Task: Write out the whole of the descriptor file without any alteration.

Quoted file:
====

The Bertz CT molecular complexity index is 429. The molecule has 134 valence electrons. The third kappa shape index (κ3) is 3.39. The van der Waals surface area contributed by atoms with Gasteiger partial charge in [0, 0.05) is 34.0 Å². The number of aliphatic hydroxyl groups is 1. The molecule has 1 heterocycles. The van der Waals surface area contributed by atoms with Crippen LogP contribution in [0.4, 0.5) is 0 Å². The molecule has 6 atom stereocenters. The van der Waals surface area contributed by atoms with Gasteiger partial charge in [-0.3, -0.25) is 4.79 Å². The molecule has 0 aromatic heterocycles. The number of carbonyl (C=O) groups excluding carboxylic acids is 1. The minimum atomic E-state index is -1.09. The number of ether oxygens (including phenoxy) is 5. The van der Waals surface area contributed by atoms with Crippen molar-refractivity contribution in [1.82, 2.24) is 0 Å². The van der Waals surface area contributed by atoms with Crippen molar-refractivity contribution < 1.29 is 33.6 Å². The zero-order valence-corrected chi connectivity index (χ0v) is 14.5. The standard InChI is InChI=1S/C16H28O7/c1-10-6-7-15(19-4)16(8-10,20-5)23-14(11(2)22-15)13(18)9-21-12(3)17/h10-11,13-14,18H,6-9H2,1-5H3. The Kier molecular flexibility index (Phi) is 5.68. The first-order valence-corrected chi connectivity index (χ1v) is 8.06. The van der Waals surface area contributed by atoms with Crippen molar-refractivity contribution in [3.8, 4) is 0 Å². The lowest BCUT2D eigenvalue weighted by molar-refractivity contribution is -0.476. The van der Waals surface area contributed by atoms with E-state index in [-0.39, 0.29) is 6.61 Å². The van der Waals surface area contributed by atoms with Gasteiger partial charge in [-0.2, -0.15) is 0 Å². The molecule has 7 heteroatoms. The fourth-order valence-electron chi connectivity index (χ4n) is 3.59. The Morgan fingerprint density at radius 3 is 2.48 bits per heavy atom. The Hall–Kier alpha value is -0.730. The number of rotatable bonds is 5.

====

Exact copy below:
The Bertz CT molecular complexity index is 429. The molecule has 134 valence electrons. The third kappa shape index (κ3) is 3.39. The van der Waals surface area contributed by atoms with Gasteiger partial charge in [0, 0.05) is 34.0 Å². The number of aliphatic hydroxyl groups is 1. The molecule has 1 heterocycles. The van der Waals surface area contributed by atoms with Crippen LogP contribution in [0.4, 0.5) is 0 Å². The molecule has 6 atom stereocenters. The van der Waals surface area contributed by atoms with Gasteiger partial charge in [-0.3, -0.25) is 4.79 Å². The molecule has 0 aromatic heterocycles. The number of carbonyl (C=O) groups excluding carboxylic acids is 1. The minimum atomic E-state index is -1.09. The number of ether oxygens (including phenoxy) is 5. The van der Waals surface area contributed by atoms with Crippen molar-refractivity contribution in [1.82, 2.24) is 0 Å². The van der Waals surface area contributed by atoms with Crippen molar-refractivity contribution < 1.29 is 33.6 Å². The zero-order valence-corrected chi connectivity index (χ0v) is 14.5. The standard InChI is InChI=1S/C16H28O7/c1-10-6-7-15(19-4)16(8-10,20-5)23-14(11(2)22-15)13(18)9-21-12(3)17/h10-11,13-14,18H,6-9H2,1-5H3. The Kier molecular flexibility index (Phi) is 5.68. The first-order valence-corrected chi connectivity index (χ1v) is 8.06. The van der Waals surface area contributed by atoms with Crippen molar-refractivity contribution in [3.8, 4) is 0 Å². The lowest BCUT2D eigenvalue weighted by molar-refractivity contribution is -0.476. The van der Waals surface area contributed by atoms with E-state index in [-0.39, 0.29) is 6.61 Å². The van der Waals surface area contributed by atoms with Gasteiger partial charge in [-0.2, -0.15) is 0 Å². The molecule has 7 heteroatoms. The fourth-order valence-electron chi connectivity index (χ4n) is 3.59. The Morgan fingerprint density at radius 3 is 2.48 bits per heavy atom. The Hall–Kier alpha value is -0.730. The number of rotatable bonds is 5.